Rhode Island Gov. Gina Raimondo announced this week she would swiftly sign a pair of gun control bills sent to her by the state’s General Assembly.
The measures – S.2292, to ban various bump stock devices and S.2492, to establish a system to take guns from those thought to be at risk to themselves or others – passed the Democrat-controlled Senate last week almost unanimously while the Assembly concurred with the proposals on Thursday.
“I applaud the General Assembly for standing with our kids, teachers, law enforcement and parents across the state by taking action to strengthen Rhode Island’s gun law,” Raimondo said in a statement. “Their action to ban bump stocks and pass a red flag law will make Rhode Island a safer state.”
Raimondo, a Democrat, said she would sign the bills in a ceremony steps of the State House on Friday morning before an invited crowd of lawmakers, police and “gun safety advocates.” Friday has been declared by a number of anti-gun groups to be National Gun Violence Awareness Day.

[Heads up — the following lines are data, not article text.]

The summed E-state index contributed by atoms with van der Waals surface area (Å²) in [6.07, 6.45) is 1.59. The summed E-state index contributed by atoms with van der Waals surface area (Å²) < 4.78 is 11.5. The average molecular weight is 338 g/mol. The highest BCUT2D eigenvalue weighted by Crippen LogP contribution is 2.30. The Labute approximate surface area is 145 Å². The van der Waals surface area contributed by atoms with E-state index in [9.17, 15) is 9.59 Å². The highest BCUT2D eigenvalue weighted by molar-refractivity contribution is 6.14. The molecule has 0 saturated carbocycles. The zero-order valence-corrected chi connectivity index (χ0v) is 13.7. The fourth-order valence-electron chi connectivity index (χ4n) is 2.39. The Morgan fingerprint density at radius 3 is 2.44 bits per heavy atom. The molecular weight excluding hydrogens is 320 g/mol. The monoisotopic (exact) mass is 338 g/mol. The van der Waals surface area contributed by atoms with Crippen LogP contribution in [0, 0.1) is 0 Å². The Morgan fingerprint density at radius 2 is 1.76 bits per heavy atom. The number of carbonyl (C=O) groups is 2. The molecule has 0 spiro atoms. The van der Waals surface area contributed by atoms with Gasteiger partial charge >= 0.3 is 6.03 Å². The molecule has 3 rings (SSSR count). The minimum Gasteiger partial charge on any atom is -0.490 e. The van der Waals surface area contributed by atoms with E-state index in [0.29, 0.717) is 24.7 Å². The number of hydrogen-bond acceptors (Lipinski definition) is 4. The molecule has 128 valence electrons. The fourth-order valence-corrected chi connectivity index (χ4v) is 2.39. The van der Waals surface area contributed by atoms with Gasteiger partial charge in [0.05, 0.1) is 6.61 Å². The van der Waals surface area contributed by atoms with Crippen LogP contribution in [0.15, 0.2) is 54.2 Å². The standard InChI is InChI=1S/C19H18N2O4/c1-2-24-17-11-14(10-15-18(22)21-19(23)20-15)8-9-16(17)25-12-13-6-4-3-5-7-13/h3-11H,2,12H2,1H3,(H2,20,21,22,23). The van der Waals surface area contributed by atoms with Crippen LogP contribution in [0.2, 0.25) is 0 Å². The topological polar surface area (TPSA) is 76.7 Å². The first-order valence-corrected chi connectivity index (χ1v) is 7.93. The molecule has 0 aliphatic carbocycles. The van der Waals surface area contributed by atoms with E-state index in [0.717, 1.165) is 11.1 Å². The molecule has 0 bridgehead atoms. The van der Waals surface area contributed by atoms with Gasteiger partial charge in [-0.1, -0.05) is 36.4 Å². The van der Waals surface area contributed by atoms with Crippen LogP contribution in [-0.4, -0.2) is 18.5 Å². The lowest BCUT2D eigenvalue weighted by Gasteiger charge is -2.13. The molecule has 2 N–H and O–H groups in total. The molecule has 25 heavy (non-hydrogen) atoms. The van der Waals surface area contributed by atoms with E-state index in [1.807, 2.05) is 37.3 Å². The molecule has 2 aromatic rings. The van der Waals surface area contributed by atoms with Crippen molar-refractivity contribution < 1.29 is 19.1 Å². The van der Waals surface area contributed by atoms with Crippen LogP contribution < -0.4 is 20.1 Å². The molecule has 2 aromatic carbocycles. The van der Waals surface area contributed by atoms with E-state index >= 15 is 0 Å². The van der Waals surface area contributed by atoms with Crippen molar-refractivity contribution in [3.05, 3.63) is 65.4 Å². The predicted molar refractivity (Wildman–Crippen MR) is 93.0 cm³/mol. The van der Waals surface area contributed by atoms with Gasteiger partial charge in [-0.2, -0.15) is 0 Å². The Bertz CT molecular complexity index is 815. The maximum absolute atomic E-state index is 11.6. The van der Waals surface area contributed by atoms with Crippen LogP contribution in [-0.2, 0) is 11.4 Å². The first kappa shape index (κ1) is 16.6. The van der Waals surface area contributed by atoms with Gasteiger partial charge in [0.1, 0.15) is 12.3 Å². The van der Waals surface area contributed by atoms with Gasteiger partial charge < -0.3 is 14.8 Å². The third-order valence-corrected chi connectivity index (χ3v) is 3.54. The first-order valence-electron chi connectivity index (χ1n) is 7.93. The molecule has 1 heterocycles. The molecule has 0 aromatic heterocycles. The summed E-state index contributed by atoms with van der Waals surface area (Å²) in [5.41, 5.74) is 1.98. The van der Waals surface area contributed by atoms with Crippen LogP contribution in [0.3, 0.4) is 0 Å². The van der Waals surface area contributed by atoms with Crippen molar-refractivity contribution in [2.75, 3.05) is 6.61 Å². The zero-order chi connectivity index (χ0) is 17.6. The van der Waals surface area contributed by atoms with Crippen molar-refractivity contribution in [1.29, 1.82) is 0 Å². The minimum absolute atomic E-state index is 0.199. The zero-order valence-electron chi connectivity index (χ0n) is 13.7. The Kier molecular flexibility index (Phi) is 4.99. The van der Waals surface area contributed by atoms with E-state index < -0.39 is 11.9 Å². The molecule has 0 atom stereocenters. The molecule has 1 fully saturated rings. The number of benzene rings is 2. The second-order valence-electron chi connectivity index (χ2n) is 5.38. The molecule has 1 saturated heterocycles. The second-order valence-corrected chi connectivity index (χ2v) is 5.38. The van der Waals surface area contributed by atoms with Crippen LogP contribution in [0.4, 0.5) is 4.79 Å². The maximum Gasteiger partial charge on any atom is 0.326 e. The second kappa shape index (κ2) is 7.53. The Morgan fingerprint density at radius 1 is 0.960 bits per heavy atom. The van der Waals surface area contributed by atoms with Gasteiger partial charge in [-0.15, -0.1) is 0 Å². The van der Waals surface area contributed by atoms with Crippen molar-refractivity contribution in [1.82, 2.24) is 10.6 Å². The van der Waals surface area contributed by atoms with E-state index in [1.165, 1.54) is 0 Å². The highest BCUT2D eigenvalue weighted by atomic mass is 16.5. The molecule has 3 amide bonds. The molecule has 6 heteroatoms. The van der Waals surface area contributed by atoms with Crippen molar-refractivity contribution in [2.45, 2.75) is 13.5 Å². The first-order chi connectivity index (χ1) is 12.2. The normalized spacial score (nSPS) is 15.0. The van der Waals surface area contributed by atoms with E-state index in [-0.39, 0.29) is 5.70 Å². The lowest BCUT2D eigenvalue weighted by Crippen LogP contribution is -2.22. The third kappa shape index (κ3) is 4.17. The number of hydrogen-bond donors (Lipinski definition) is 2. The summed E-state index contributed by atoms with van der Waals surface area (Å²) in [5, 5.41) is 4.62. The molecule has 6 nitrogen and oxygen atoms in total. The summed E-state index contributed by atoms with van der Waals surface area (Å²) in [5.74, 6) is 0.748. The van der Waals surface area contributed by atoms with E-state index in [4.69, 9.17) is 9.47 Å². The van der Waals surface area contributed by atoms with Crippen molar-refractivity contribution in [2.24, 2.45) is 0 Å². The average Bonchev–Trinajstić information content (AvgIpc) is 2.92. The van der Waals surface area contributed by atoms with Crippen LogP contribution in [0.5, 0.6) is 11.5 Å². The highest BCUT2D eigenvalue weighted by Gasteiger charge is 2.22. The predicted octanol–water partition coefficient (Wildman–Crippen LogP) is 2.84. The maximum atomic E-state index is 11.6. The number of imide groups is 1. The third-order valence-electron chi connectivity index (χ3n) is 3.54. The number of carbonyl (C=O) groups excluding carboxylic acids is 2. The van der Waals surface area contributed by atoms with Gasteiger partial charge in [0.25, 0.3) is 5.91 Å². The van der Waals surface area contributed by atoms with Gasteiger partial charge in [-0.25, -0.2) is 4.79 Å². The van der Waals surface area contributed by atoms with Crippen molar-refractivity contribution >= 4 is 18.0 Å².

The bump stock ban would place a prohibition on all types of sliding buttstocks that harness a gun’s recoil to “rapidly fire the weapon” as well as any binary trigger. Those who modify a semi-automatic firearm in the state with any of the defined devices could face as much as 10 years in prison as well as establish penalties for simple possession.
The National Rifle Association opposes the law, saying it “is poorly crafted” and the “only thing this is going to do is put law-abiding competitive shooters in jeopardy of prosecution.”
The seizure law would allow police to temporarily confiscate guns and firearm permits from those deemed by a judge to be a potential threat to themselves or others. The order would be reported to the National Instant Criminal Background Check System, barring the subject from purchasing firearms from any licensed gun dealer.
The ACLU of Rhode Island has blasted the proposal for being overly broad and by nature speculative, making it ripe for potential abuse while not meeting the mental health needs of someone potentially in a crisis. Gun rights advocates have voiced similar concerns.
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